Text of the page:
Yes, chores should change as teens get older, with the more ability they have translating into the more responsibility they can assume. In addition, the very chores that they did when they were younger gave them skills and self-confidence to tackle more complex jobs. For example, a 13-year-old who was able to make a salad and scrambled eggs for lunch may be able, as a 17-year-old, to cook a meal of vegetable soup and baked potatoes and chicken for dinner. Your teen's increased height and bulk can open up a whole new world of chores, since while you may have felt hesitant about asking your undersized 14-year-old to help you carry in the heavier groceries, by the time your teenager is 17, you might have him or her do all the shopping, bring the groceries home in the car, and save your back the stress.
The older your teenagers become, the closer they're getting to the time when they'll be on their own and responsible for their own laundry, cooking, cleaning, banking, shopping, etc., so you want to prepare them gradually for their independence. Consider what skills they still need and try to assign chores in those areas, first demonstrating exactly how the job is to be done and giving positive feedback. Be flexible when your teen is loaded down with homework or is in the middle of putting together a performance or other project, and be open to ideas from your teens on what type of chores they have an affinity for.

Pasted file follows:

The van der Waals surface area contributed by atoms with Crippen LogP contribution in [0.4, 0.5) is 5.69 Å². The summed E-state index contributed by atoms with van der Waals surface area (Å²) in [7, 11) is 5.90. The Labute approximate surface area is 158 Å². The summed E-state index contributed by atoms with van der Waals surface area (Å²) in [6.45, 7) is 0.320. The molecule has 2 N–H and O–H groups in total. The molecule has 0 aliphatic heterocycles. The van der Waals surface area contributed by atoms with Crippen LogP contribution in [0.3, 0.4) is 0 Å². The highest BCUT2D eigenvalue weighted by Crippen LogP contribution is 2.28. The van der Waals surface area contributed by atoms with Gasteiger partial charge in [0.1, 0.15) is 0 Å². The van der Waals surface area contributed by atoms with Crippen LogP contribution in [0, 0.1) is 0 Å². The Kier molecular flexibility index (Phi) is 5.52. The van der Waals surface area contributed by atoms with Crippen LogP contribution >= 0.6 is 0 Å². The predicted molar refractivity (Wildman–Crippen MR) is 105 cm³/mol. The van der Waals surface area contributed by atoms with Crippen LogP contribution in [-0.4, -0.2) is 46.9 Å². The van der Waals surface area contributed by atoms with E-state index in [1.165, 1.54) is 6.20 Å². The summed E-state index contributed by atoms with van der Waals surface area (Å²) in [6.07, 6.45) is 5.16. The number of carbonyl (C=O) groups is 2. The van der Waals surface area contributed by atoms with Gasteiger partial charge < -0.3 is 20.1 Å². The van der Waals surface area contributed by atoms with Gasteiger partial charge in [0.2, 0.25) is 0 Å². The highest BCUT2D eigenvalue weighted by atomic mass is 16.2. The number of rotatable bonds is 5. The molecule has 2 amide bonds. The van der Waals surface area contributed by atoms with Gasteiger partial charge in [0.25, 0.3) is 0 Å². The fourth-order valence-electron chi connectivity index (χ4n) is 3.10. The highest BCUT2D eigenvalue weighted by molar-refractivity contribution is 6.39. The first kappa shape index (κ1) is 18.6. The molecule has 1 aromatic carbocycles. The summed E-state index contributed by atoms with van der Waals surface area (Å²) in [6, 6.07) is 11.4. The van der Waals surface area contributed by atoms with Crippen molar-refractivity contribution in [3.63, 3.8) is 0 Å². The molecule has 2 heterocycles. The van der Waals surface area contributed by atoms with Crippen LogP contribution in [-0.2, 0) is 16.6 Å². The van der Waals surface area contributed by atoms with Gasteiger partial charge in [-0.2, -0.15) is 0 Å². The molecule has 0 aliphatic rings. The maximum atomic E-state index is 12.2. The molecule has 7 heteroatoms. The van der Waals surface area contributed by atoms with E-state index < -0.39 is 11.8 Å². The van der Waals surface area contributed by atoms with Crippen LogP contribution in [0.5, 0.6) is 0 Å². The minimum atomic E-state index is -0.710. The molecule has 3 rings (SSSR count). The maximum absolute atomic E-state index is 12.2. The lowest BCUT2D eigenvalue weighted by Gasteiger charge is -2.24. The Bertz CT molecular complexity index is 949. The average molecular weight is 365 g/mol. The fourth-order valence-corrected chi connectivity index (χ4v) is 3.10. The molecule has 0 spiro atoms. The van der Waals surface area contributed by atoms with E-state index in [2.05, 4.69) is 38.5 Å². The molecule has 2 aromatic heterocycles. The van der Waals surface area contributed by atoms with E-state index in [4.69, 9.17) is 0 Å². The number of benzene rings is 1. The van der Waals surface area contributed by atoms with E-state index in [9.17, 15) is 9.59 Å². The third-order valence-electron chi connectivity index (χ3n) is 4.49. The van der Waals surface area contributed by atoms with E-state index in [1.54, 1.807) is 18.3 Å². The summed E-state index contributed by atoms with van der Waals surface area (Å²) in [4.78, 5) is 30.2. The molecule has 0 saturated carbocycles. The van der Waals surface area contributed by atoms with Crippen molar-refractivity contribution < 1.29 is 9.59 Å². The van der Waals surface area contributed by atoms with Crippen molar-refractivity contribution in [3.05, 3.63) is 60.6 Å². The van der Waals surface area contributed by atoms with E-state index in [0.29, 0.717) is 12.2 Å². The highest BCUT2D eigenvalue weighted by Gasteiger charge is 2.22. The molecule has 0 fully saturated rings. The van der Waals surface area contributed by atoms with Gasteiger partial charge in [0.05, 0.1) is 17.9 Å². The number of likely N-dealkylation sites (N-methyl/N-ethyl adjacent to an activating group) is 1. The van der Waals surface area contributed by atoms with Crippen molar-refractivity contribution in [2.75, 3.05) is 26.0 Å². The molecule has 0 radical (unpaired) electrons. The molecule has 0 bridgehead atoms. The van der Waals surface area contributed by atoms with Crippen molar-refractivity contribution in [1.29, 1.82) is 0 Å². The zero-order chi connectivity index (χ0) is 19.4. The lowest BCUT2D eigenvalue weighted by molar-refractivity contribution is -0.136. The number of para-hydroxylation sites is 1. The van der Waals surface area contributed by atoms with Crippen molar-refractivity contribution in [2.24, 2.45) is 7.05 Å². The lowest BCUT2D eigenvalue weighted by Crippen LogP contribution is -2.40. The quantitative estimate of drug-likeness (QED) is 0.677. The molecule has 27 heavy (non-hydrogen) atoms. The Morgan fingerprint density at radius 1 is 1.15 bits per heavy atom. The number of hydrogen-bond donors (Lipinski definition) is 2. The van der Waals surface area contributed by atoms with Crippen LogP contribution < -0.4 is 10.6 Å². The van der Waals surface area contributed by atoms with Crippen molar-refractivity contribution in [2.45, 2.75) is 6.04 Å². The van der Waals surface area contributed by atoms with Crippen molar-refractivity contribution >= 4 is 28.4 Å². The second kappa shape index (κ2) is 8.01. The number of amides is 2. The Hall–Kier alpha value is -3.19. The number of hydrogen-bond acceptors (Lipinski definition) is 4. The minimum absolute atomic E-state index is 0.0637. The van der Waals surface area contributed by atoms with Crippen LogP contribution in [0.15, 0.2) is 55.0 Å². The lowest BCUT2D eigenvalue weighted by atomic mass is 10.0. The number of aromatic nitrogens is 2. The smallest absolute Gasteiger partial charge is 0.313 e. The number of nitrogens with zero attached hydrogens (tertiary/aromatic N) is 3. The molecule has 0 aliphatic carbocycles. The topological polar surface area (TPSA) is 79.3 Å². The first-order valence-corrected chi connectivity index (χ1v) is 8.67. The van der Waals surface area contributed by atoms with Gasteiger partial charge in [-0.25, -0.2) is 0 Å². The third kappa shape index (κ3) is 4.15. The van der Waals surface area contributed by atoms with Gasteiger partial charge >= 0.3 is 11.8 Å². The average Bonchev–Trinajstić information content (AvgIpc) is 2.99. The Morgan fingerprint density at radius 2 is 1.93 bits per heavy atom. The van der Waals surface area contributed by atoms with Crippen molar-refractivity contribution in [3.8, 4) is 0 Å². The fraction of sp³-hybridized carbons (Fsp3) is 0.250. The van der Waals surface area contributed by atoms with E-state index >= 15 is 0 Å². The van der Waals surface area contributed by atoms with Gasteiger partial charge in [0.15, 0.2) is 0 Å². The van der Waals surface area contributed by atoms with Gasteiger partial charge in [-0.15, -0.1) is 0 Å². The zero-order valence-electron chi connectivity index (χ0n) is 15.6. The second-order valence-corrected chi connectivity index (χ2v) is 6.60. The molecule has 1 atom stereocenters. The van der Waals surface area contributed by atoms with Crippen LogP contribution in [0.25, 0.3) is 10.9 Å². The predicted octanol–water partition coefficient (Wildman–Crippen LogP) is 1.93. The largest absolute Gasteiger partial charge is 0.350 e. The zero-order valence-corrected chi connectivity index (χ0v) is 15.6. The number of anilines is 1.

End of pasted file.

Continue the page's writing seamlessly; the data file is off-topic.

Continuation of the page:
An older teen can change light bulbs, unclog sinks, fill up the car's gas tank, do some household repairs, paint, mow the lawn, iron, or take younger siblings out of the house so you can work, depending on how much you've trained him or her. The older your teens are, the smarter they'll hopefully be and the more ideas they may come up with to make your home function more efficiently, too.